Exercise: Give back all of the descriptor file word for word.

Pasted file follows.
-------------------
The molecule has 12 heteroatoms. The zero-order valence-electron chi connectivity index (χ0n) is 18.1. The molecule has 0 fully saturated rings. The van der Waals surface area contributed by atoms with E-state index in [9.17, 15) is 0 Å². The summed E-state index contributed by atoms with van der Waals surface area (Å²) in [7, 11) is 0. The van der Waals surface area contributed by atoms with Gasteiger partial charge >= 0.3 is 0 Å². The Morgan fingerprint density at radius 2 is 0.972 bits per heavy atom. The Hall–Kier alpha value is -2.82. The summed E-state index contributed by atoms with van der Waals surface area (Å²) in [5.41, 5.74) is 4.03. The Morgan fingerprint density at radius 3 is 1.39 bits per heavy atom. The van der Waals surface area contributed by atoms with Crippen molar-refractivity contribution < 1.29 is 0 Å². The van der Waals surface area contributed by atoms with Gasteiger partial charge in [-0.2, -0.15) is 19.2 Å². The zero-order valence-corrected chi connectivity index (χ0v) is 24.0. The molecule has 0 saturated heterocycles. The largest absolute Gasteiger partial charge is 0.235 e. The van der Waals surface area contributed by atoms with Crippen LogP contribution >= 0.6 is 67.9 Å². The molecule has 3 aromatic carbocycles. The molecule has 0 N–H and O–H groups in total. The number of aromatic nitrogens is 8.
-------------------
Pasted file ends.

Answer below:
The molecule has 12 heteroatoms. The zero-order valence-electron chi connectivity index (χ0n) is 18.1. The molecule has 0 fully saturated rings. The van der Waals surface area contributed by atoms with E-state index in [9.17, 15) is 0 Å². The summed E-state index contributed by atoms with van der Waals surface area (Å²) in [7, 11) is 0. The van der Waals surface area contributed by atoms with Gasteiger partial charge >= 0.3 is 0 Å². The Morgan fingerprint density at radius 2 is 0.972 bits per heavy atom. The Hall–Kier alpha value is -2.82. The summed E-state index contributed by atoms with van der Waals surface area (Å²) in [5.41, 5.74) is 4.03. The Morgan fingerprint density at radius 3 is 1.39 bits per heavy atom. The van der Waals surface area contributed by atoms with Crippen molar-refractivity contribution < 1.29 is 0 Å². The van der Waals surface area contributed by atoms with Gasteiger partial charge in [-0.2, -0.15) is 19.2 Å². The zero-order valence-corrected chi connectivity index (χ0v) is 24.0. The molecule has 0 saturated heterocycles. The largest absolute Gasteiger partial charge is 0.235 e. The van der Waals surface area contributed by atoms with Crippen LogP contribution >= 0.6 is 67.9 Å². The molecule has 3 aromatic carbocycles. The molecule has 0 N–H and O–H groups in total. The number of aromatic nitrogens is 8.